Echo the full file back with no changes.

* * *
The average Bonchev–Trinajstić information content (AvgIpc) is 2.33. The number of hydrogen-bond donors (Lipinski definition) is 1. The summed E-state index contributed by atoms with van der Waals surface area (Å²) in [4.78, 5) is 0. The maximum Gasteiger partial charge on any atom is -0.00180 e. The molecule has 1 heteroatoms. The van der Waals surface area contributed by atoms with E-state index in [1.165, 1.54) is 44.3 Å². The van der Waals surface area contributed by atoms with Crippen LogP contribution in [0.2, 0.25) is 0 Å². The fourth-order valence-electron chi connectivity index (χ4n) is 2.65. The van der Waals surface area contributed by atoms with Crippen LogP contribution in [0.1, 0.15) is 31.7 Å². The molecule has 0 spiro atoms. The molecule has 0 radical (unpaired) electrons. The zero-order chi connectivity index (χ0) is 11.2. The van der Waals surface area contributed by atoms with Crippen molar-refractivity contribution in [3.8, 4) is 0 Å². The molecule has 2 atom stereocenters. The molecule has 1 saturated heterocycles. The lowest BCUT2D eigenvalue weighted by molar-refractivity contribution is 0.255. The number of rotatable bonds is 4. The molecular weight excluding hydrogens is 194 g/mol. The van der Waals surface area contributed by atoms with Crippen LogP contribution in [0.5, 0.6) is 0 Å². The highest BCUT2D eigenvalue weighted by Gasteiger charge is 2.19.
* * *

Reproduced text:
The average Bonchev–Trinajstić information content (AvgIpc) is 2.33. The number of hydrogen-bond donors (Lipinski definition) is 1. The summed E-state index contributed by atoms with van der Waals surface area (Å²) in [4.78, 5) is 0. The maximum Gasteiger partial charge on any atom is -0.00180 e. The molecule has 1 heteroatoms. The van der Waals surface area contributed by atoms with E-state index in [1.165, 1.54) is 44.3 Å². The van der Waals surface area contributed by atoms with Crippen LogP contribution in [0.2, 0.25) is 0 Å². The fourth-order valence-electron chi connectivity index (χ4n) is 2.65. The van der Waals surface area contributed by atoms with Crippen LogP contribution in [0.1, 0.15) is 31.7 Å². The molecule has 0 spiro atoms. The molecule has 0 radical (unpaired) electrons. The zero-order chi connectivity index (χ0) is 11.2. The van der Waals surface area contributed by atoms with Crippen molar-refractivity contribution in [3.8, 4) is 0 Å². The molecule has 2 atom stereocenters. The molecule has 1 saturated heterocycles. The lowest BCUT2D eigenvalue weighted by molar-refractivity contribution is 0.255. The number of rotatable bonds is 4. The molecular weight excluding hydrogens is 194 g/mol. The van der Waals surface area contributed by atoms with Crippen LogP contribution in [0.5, 0.6) is 0 Å². The highest BCUT2D eigenvalue weighted by Gasteiger charge is 2.19.